Sunday, 26 April 2009

Just when everything made sense

He is not mad. That is normal.

This is the fifth time I've whispered that to Tiger and we're only two blocks down.

It's Sunday, and everyone's feet hurt from pounding those hard Hong Kong pavements, so today we're playing safe and taking the children to experience life in one of the many local parks.

Although Hong Kong is in many ways an enclave from China, it is very much a part of China too. The people here behave much as I have seen them behave in other parks in other towns and cities of China. And China can do parks in a big way. They can be large communal spaces, paved, marshalled, arranged, concreted, planted, with children's play areas, designated photo stops, public injunctions and signs not to spit, park bicycles, play ball games, skateboard, set up market stalls. They can contain kitch items – a giant panda composed of plastic flowers – but they can contain practical meeting spaces, elegant marble features, streams, stone bridges, nectar rich flowers and fluttering butterflies.

But above all, they are public: places to be seen in, places to play board games, places to watch others, to do the things that a small room does not allow, places to take your pet bird, along with its little bamboo cage, and hang it in the tree to sing with all the other birds and wonder at flying.

Watching all the behaviours here today I've made it a goal to find a history of the Chinese park. I am sure it is a social history, and one inextricably linked to change, to the Cultural Revolution, to family life, to city dwelling, the new wave of capitalism, to the changes happening round us all the time. The park is China in microcosm.

So when Tiger sees the middle aged man standing solemnly in front of a traffic cone, his arms outstretched, as if he is cuddling a big bear, his eyes closed, swaying slightly, concentrating, breathing deeply, her first reaction is to look away; to ignore him, because that is what we do. He might be mad, possibly dangerous, he might conjure the bear to life and set about us, screaming. But I tell her to look back, because his shoes lay discarded, and on both his feet, tied firmly round the ankles, are two plastic bags.

Then, of course, everything makes sense. He is standing on walking stones – raised pebbles, fierce projectiles of stone as hard as bullets, and they have been made wet by the recent shower. Sensibly he is keeping his feet dry with the plastic bags while he conducts his daily exercises to strengthen his muscles, cause good energy flow, massage his feet, concentrate his mind, focus on the here and now and go home refreshed, probably living a longer, healthier life than me and mine.

This moment, realising that round here everything is normal, tells me why I love to travel, and what a special time it is to share with Tiger, Squirrel and Shark. I tell Tiger that wherever we go we might often think that folks round here must be mad, or dangerous, or scary, or strange. But if we take the time to pause, observe, think, talk it through, work things out, then we might find that everything is normal. And more, it might give us a moment to think about our own lives and how we live, and how we might do things differently, or the same.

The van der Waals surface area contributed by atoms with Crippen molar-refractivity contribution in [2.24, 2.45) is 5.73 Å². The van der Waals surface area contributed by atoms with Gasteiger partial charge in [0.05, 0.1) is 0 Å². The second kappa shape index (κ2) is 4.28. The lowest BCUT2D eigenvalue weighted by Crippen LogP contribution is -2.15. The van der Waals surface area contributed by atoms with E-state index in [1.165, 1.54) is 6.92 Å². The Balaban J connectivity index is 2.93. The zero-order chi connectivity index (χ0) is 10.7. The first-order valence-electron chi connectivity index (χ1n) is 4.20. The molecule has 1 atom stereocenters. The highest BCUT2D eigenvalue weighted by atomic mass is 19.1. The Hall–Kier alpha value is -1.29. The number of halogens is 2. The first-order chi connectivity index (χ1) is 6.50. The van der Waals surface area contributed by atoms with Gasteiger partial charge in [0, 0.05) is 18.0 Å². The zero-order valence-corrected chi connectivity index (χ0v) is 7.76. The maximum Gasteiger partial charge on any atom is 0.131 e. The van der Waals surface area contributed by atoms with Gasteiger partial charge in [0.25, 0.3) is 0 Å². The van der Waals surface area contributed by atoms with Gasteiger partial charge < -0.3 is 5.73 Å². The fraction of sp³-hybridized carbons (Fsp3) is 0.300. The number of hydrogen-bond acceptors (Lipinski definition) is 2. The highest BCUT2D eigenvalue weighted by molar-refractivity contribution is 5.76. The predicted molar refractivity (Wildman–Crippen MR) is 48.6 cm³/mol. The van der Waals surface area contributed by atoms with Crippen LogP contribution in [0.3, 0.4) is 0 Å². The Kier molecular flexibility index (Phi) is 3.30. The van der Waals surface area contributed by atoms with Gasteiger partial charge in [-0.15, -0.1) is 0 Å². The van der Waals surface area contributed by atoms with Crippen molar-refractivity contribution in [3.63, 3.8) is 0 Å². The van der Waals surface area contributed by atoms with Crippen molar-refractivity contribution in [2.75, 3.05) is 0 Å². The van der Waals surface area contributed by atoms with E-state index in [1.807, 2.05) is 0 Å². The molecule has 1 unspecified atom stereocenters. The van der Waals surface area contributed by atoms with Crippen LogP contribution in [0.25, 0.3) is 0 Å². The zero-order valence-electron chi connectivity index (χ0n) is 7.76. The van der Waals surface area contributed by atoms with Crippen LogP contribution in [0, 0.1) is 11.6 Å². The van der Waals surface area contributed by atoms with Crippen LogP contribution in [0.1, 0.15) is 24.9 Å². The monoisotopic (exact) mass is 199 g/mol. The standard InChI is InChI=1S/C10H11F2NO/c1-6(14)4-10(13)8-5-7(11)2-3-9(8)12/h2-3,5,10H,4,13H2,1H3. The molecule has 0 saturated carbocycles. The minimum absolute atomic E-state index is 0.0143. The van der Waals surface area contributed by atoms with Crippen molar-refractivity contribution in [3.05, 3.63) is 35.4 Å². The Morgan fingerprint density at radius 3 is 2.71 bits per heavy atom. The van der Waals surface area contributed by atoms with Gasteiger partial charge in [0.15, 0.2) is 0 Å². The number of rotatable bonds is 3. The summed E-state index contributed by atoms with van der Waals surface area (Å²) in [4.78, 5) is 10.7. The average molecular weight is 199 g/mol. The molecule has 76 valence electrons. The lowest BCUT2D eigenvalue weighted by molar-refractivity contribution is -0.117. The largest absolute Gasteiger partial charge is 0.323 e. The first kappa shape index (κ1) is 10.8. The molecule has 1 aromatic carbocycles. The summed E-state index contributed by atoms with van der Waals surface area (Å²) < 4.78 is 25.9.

Yes, says Squirrel. Because if he came to England, he would find that we put doors all over the place.

16 comments:

Katherine said...

Another glimpse into another world. Thanks! You are homeschooling ME too Grit.

Kitty said...

I agree with Katherine - I'm being educated too. Lovely post. x

The Gossamer Woman said...

It is good not to be fearful of the different, but to be curious and then to embrace it. You are doing just that and showing your girls how. It will make them better world citizens, global individuals, who are at ease with other cultures.

mamacrow said...

classic Squirilism!!!

Rubberbacon said...

Yeah! Grit regained control of the computer.

Love Squirrel's comment about doors.

sharon said...

Just beginning to wonder if you had fallen off HK!

Evocative post. It's lovely to experience the world through the Gritlets eyes. Thank you Grit.

Casdok said...

Lovely lesson on normal!! :)

Mr Farty said...

Hong Kong sounds fascinating, even with the weirdos, er, normal people.

Wife in Hong Kong said...

I can definitely see you all on Lamma. Great choice as a base for home ed! How's Oz?

Mud in the City said...

What an experience for the Gritlets - something they'll never forget and should raise that wanderlust in each one. Can you come and educate me on my next trip?

Angela said...

Loved my trip to Hong Kong`s park and people with you ! Thanks, Grit. You are so wise!

Potty Mummy said...

Can I send my boys to you as well?

Have given you an award...

Brad said...

That's a lesson we all need reminding. Great post.

Mean Mom said...

I don't know - I turn my back for a minute and next thing you're in Hong Kong! Glad you're having a good and interesting time. It's great to broaden your children's horizons. We are so conditioned by our own societies.

Squirrel is funny. Is there a shortage of doors in Hong Kong?

Rubberbacon said...

Did your laptop break? Wondering when Grit's coming back...

Grit said...

hello people! finally a connection? en route for home? but laughing. the economy class grit tribe got in! hello business lounge singapore! see you soon, heathrow, home and blogland. by the way, the australian volleyball team is sitting right next door. and i can tell you they are all very tall.